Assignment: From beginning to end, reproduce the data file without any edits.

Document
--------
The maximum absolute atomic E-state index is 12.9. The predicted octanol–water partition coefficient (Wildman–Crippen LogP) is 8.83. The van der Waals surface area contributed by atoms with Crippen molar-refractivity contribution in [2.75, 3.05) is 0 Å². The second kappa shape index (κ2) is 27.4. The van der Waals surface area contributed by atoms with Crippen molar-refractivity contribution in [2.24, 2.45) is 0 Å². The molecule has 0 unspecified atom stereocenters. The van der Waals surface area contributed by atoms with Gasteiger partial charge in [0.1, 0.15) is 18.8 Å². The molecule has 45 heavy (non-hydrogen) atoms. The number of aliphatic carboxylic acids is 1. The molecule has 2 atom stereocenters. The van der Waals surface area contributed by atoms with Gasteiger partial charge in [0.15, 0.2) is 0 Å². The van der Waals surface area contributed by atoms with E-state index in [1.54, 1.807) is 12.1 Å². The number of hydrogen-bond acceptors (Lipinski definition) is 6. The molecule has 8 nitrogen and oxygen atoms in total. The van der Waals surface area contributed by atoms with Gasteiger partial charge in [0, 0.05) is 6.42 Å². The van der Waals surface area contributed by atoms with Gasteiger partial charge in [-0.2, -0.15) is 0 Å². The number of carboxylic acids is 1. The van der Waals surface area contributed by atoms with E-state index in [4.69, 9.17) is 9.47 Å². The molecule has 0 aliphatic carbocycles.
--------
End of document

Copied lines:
The maximum absolute atomic E-state index is 12.9. The predicted octanol–water partition coefficient (Wildman–Crippen LogP) is 8.83. The van der Waals surface area contributed by atoms with Crippen molar-refractivity contribution in [2.75, 3.05) is 0 Å². The second kappa shape index (κ2) is 27.4. The van der Waals surface area contributed by atoms with Crippen molar-refractivity contribution in [2.24, 2.45) is 0 Å². The molecule has 0 unspecified atom stereocenters. The van der Waals surface area contributed by atoms with Gasteiger partial charge in [0.1, 0.15) is 18.8 Å². The molecule has 45 heavy (non-hydrogen) atoms. The number of aliphatic carboxylic acids is 1. The molecule has 2 atom stereocenters. The van der Waals surface area contributed by atoms with Gasteiger partial charge in [0.15, 0.2) is 0 Å². The van der Waals surface area contributed by atoms with E-state index in [1.54, 1.807) is 12.1 Å². The number of hydrogen-bond acceptors (Lipinski definition) is 6. The molecule has 8 nitrogen and oxygen atoms in total. The van der Waals surface area contributed by atoms with Gasteiger partial charge in [0, 0.05) is 6.42 Å². The van der Waals surface area contributed by atoms with Gasteiger partial charge in [-0.2, -0.15) is 0 Å². The number of carboxylic acids is 1. The van der Waals surface area contributed by atoms with E-state index in [4.69, 9.17) is 9.47 Å². The molecule has 0 aliphatic carbocycles.